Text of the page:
The Kent Schools Foundation launched its first Classroom Enrichment Grant on Jan. 2.
The foundation began in 2012 and became a 501c3 nonprofit organization two years later, according to Paul Bogel, the foundation’s president.
“We’re young and scrappy, and so we’ve been reaching out to the community to get their support for the foundation,” Bogel said. “It’s an independent, charitable foundation (with) the purpose … to help students across the district.”
Bogel said there is a need for foundations in school districts because the state does not necessarily fund everything that students need. The foundation has received enough donations from contributors to support specific programs in the Kent School District over the past several years, he said.
The foundation has invested in a leading-edge STEM program at Martin Sortun Elementary School. It has funded joint orchestra concerts that perform at the end of the school year. Money from the foundation was also given to a district program that repurposed old laptops that would normally go to landfills, distributing them to families with students in need.
Donations began to flow in last September when the foundation had its first fundraiser.
“We had an auction here at Fairwood Country Club and had 150 people raise about $60,000, and that, along with other donations, have allowed us to raise enough money to be able to start what we always wanted to do, which was a classroom grant program,” Bogel said.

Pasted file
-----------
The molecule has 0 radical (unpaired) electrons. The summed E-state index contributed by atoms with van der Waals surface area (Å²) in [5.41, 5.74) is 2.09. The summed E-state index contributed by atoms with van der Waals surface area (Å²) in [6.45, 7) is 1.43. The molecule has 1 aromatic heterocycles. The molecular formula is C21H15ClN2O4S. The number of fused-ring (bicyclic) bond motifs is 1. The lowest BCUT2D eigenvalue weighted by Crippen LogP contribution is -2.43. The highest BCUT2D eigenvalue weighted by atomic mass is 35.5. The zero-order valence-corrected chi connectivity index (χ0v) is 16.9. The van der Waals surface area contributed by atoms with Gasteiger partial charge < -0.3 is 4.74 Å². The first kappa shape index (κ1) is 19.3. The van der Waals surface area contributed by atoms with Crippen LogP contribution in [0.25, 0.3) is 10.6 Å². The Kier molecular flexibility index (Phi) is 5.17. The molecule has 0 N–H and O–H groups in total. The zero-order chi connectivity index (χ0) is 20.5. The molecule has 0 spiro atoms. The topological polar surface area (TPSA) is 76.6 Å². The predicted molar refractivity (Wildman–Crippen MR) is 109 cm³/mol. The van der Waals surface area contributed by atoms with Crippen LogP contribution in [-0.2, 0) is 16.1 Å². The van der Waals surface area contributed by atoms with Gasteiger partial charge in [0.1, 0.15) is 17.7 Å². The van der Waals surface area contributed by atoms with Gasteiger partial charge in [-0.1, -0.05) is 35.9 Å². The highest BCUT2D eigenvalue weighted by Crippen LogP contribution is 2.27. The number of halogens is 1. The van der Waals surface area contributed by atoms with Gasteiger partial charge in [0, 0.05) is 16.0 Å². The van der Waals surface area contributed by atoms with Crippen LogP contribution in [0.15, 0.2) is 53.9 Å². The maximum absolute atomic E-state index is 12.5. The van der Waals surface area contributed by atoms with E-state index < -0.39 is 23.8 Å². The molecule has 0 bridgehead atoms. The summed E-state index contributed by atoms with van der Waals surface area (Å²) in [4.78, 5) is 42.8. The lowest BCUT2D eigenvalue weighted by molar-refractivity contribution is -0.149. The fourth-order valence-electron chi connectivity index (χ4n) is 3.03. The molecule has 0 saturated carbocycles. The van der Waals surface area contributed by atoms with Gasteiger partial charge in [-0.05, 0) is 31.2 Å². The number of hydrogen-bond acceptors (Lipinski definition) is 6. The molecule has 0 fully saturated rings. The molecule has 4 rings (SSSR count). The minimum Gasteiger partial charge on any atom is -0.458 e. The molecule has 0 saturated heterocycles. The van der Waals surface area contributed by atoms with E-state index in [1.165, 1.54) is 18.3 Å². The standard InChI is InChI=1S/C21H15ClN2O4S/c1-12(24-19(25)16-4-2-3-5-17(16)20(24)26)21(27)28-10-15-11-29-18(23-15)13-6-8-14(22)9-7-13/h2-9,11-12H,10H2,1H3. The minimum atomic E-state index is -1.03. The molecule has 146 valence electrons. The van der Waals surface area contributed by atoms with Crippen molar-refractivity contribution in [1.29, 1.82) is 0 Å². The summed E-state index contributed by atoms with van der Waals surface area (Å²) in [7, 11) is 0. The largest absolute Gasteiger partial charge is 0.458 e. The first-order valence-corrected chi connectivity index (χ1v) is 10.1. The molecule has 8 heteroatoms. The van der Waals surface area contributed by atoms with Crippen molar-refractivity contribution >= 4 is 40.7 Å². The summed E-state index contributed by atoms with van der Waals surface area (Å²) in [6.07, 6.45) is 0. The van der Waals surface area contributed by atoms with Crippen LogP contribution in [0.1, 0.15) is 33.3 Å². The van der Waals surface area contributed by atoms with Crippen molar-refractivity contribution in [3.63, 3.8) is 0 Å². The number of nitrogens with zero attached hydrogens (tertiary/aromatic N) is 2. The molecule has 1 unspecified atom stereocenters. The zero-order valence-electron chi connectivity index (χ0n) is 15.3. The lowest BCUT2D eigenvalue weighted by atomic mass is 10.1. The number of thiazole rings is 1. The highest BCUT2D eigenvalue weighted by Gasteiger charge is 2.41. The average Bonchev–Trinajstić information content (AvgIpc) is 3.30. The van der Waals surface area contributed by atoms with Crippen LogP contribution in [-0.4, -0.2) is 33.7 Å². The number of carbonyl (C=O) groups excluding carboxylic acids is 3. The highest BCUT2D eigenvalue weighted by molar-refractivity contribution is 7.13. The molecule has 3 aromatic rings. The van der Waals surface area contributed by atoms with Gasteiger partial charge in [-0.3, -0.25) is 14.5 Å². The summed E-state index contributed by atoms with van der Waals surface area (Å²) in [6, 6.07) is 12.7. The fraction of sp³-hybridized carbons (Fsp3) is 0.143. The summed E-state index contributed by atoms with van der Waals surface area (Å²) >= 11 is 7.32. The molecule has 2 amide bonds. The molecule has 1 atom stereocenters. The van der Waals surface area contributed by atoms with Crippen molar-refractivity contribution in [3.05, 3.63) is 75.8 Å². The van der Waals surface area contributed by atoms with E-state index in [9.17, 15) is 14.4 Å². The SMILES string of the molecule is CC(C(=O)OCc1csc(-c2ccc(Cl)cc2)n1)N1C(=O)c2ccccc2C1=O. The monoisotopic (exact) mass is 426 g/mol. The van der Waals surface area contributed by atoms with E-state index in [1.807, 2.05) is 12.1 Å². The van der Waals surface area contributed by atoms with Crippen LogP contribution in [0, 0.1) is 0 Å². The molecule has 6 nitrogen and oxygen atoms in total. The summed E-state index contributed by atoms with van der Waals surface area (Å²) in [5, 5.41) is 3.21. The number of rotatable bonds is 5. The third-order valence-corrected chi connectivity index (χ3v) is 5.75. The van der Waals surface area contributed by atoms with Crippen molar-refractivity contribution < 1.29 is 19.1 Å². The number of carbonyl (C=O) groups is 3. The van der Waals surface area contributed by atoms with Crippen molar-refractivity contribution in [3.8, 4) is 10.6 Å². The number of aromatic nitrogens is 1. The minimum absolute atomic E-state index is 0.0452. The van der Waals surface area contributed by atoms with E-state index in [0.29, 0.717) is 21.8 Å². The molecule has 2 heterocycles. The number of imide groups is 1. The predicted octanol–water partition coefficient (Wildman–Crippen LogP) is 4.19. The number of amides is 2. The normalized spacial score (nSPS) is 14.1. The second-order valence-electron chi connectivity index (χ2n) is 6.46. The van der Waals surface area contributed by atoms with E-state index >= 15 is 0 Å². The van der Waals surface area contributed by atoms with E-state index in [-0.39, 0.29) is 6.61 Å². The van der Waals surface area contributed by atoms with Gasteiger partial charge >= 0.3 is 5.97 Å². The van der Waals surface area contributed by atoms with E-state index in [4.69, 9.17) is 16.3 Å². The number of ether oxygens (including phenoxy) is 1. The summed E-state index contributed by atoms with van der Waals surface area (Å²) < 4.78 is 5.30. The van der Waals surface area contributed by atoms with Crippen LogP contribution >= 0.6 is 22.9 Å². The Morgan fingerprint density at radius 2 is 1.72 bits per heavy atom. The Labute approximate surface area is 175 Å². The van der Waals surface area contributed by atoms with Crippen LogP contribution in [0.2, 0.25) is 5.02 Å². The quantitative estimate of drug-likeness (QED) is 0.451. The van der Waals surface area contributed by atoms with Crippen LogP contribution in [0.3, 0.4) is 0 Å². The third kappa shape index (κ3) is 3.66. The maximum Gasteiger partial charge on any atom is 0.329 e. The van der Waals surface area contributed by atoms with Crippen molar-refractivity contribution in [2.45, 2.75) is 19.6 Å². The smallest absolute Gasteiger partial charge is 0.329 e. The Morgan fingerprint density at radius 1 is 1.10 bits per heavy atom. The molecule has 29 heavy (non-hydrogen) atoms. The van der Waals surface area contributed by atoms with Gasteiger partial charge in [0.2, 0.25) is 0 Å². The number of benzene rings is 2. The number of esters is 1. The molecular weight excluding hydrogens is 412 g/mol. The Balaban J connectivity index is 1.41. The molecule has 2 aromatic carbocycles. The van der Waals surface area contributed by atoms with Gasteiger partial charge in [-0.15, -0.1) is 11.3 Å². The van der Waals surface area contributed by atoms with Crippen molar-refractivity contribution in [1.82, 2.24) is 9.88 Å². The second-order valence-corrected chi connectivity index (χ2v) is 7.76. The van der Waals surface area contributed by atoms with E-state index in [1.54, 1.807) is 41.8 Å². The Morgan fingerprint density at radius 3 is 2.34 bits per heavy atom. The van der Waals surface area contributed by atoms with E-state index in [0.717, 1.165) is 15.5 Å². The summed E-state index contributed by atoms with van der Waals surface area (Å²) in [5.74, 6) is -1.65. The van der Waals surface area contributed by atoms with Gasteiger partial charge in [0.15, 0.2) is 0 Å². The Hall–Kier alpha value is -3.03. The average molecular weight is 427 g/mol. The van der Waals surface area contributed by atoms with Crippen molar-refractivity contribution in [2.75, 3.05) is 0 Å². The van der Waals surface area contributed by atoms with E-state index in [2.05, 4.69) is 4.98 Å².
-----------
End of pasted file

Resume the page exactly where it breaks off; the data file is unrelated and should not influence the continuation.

The foundation’s board members expect this to be an annual grant cycle.
If teachers want to apply for the grant, Bogel said, they have to visit the foundation’s website, click on the “grant” tab and download an application. The application is due Jan. 31. Board members will announce grant winners in February.
According to the grant application on the foundation’s website, each grant proposal will be evaluated on innovative and educational nature, realistic and achievable goals, initial and ongoing benefits to the students, collaborative effort of two or more teachers, reasonable budget and clarity.
Grant winners will get about $500, depending on their idea for what to do with the money.
The budget allows for $30,000 in grants, and Bogel said the foundations plans t0 award all of that money to teachers throughout the district.
Bogel said the board will consider $500 grants, particularly if there are other classrooms or schools involved in collaborating on a project.
“We’d really like to see collaboration across either a grade level within a school or across a subject level, if it was middle school or high school – like math or science – where they get some teachers to collaborate and say, ‘Hey, we really can use this to elevate beyond what the standard curriculum is in the schools,’ ” Bogel said.
Bogel said teachers can use that money for anything from more school supplies to bringing in a specialist to talk more in depth about a specific subject.
With 42 schools in the district, Bogel said, the foundation’s goal is equity, so any and all teachers in the school district are encouraged to apply for the grant. The board also encourages teachers to apply next year.
“Speaking on behalf of our board, we’re just excited to be able to do this as a first step,” Bogel said. “We’ve made other really targeted investments. But being able to spread the generosity of our community who believe in kids and have a passion for it … to be able to get that out into the schools … in a grade level, in a school, it makes a difference. Those kids remember that, and it’s all about the kids.”